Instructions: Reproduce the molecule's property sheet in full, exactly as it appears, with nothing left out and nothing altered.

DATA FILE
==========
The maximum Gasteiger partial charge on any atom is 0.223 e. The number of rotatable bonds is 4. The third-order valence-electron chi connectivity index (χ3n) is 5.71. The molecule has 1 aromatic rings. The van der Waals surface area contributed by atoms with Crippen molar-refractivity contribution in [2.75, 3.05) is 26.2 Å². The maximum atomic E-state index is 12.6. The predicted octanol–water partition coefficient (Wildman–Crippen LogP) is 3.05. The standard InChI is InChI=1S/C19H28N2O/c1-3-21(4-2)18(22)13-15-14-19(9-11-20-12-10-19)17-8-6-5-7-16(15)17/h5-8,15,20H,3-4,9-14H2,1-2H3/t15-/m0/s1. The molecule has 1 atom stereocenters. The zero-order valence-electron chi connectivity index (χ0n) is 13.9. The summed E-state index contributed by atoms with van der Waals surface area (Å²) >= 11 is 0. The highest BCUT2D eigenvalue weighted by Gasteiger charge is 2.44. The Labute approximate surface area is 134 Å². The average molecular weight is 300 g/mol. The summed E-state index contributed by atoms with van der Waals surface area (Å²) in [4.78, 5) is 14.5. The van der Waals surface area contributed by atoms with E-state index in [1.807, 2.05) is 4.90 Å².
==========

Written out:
The maximum Gasteiger partial charge on any atom is 0.223 e. The number of rotatable bonds is 4. The third-order valence-electron chi connectivity index (χ3n) is 5.71. The molecule has 1 aromatic rings. The van der Waals surface area contributed by atoms with Crippen molar-refractivity contribution in [2.75, 3.05) is 26.2 Å². The maximum atomic E-state index is 12.6. The predicted octanol–water partition coefficient (Wildman–Crippen LogP) is 3.05. The standard InChI is InChI=1S/C19H28N2O/c1-3-21(4-2)18(22)13-15-14-19(9-11-20-12-10-19)17-8-6-5-7-16(15)17/h5-8,15,20H,3-4,9-14H2,1-2H3/t15-/m0/s1. The molecule has 1 atom stereocenters. The zero-order valence-electron chi connectivity index (χ0n) is 13.9. The summed E-state index contributed by atoms with van der Waals surface area (Å²) >= 11 is 0. The highest BCUT2D eigenvalue weighted by Gasteiger charge is 2.44. The Labute approximate surface area is 134 Å². The average molecular weight is 300 g/mol. The summed E-state index contributed by atoms with van der Waals surface area (Å²) in [4.78, 5) is 14.5. The van der Waals surface area contributed by atoms with E-state index in [1.807, 2.05) is 4.90 Å².